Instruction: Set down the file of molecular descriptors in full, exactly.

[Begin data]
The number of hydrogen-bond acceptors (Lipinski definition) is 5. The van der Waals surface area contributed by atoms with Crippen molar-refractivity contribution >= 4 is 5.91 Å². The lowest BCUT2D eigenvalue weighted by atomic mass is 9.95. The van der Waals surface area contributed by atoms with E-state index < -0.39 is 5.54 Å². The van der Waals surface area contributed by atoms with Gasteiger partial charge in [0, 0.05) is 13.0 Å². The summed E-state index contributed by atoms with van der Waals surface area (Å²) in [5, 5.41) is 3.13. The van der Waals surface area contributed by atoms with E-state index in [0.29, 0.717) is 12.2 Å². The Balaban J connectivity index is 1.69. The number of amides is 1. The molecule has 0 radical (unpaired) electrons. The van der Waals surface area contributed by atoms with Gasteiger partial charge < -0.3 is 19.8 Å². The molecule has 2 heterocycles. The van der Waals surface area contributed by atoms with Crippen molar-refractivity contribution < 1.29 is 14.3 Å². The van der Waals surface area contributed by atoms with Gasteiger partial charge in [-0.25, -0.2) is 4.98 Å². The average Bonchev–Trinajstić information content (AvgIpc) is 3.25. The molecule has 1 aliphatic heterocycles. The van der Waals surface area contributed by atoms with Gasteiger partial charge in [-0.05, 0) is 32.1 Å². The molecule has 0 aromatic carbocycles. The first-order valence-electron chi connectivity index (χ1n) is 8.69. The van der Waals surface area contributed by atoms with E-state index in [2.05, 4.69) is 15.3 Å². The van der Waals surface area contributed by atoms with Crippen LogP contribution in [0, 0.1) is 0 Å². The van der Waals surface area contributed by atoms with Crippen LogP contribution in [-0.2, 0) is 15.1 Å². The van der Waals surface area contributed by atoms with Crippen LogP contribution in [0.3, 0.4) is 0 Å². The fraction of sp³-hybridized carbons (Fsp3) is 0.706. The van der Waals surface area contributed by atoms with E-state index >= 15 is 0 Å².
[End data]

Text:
The number of hydrogen-bond acceptors (Lipinski definition) is 5. The van der Waals surface area contributed by atoms with Crippen molar-refractivity contribution >= 4 is 5.91 Å². The lowest BCUT2D eigenvalue weighted by atomic mass is 9.95. The van der Waals surface area contributed by atoms with E-state index < -0.39 is 5.54 Å². The van der Waals surface area contributed by atoms with Gasteiger partial charge in [0, 0.05) is 13.0 Å². The summed E-state index contributed by atoms with van der Waals surface area (Å²) in [5, 5.41) is 3.13. The van der Waals surface area contributed by atoms with E-state index in [0.29, 0.717) is 12.2 Å². The Balaban J connectivity index is 1.69. The number of amides is 1. The molecule has 0 radical (unpaired) electrons. The van der Waals surface area contributed by atoms with Gasteiger partial charge < -0.3 is 19.8 Å². The molecule has 2 heterocycles. The van der Waals surface area contributed by atoms with Crippen molar-refractivity contribution < 1.29 is 14.3 Å². The van der Waals surface area contributed by atoms with Gasteiger partial charge in [-0.25, -0.2) is 4.98 Å². The average Bonchev–Trinajstić information content (AvgIpc) is 3.25. The molecule has 1 aliphatic heterocycles. The van der Waals surface area contributed by atoms with Gasteiger partial charge in [-0.05, 0) is 32.1 Å². The molecule has 0 aromatic carbocycles. The first-order valence-electron chi connectivity index (χ1n) is 8.69. The van der Waals surface area contributed by atoms with E-state index in [2.05, 4.69) is 15.3 Å². The van der Waals surface area contributed by atoms with Crippen LogP contribution in [0, 0.1) is 0 Å². The van der Waals surface area contributed by atoms with Crippen LogP contribution in [-0.2, 0) is 15.1 Å². The van der Waals surface area contributed by atoms with Crippen LogP contribution in [0.3, 0.4) is 0 Å². The fraction of sp³-hybridized carbons (Fsp3) is 0.706. The van der Waals surface area contributed by atoms with E-state index >= 15 is 0 Å².